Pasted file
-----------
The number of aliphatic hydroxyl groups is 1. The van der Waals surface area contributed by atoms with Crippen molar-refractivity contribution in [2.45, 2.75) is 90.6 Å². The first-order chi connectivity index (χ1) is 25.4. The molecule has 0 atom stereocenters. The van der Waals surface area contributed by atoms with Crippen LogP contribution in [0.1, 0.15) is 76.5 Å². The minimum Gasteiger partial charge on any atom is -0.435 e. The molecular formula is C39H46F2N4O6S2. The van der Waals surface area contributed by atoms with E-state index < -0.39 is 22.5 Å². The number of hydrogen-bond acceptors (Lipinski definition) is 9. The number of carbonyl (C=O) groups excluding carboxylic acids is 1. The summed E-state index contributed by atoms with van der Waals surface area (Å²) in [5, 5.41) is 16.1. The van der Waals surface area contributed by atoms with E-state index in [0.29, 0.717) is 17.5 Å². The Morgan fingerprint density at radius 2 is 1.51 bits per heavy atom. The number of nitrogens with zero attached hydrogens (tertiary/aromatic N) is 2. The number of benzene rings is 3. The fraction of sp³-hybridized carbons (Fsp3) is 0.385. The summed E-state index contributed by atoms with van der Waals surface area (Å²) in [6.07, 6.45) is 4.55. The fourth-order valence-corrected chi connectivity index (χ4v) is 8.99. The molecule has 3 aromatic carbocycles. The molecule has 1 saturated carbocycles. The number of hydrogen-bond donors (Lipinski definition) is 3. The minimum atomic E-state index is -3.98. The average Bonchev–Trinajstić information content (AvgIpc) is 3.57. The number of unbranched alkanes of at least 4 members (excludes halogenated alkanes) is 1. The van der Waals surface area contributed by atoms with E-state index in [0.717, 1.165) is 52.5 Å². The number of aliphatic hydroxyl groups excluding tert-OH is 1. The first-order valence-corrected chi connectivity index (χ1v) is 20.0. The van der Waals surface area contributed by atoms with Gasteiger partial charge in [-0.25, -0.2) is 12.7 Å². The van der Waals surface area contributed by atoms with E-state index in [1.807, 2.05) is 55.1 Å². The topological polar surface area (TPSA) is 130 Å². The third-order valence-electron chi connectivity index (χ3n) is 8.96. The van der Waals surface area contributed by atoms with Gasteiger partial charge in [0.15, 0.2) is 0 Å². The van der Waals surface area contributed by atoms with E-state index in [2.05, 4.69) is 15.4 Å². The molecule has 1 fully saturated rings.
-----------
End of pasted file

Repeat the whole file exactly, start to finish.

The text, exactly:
The number of aliphatic hydroxyl groups is 1. The van der Waals surface area contributed by atoms with Crippen molar-refractivity contribution in [2.45, 2.75) is 90.6 Å². The first-order chi connectivity index (χ1) is 25.4. The molecule has 0 atom stereocenters. The van der Waals surface area contributed by atoms with Crippen LogP contribution in [0.1, 0.15) is 76.5 Å². The minimum Gasteiger partial charge on any atom is -0.435 e. The molecular formula is C39H46F2N4O6S2. The van der Waals surface area contributed by atoms with E-state index < -0.39 is 22.5 Å². The number of hydrogen-bond acceptors (Lipinski definition) is 9. The number of carbonyl (C=O) groups excluding carboxylic acids is 1. The summed E-state index contributed by atoms with van der Waals surface area (Å²) in [5, 5.41) is 16.1. The van der Waals surface area contributed by atoms with E-state index in [0.29, 0.717) is 17.5 Å². The Morgan fingerprint density at radius 2 is 1.51 bits per heavy atom. The number of nitrogens with zero attached hydrogens (tertiary/aromatic N) is 2. The number of benzene rings is 3. The fraction of sp³-hybridized carbons (Fsp3) is 0.385. The summed E-state index contributed by atoms with van der Waals surface area (Å²) in [6.07, 6.45) is 4.55. The fourth-order valence-corrected chi connectivity index (χ4v) is 8.99. The molecule has 3 aromatic carbocycles. The molecule has 1 saturated carbocycles. The number of hydrogen-bond donors (Lipinski definition) is 3. The minimum atomic E-state index is -3.98. The average Bonchev–Trinajstić information content (AvgIpc) is 3.57. The number of unbranched alkanes of at least 4 members (excludes halogenated alkanes) is 1. The van der Waals surface area contributed by atoms with E-state index in [0.717, 1.165) is 52.5 Å². The number of aliphatic hydroxyl groups excluding tert-OH is 1. The first-order valence-corrected chi connectivity index (χ1v) is 20.0. The van der Waals surface area contributed by atoms with Gasteiger partial charge in [-0.25, -0.2) is 12.7 Å². The van der Waals surface area contributed by atoms with E-state index in [1.807, 2.05) is 55.1 Å². The topological polar surface area (TPSA) is 130 Å². The third-order valence-electron chi connectivity index (χ3n) is 8.96. The van der Waals surface area contributed by atoms with Gasteiger partial charge in [0.15, 0.2) is 0 Å². The van der Waals surface area contributed by atoms with E-state index in [2.05, 4.69) is 15.4 Å². The molecule has 1 fully saturated rings.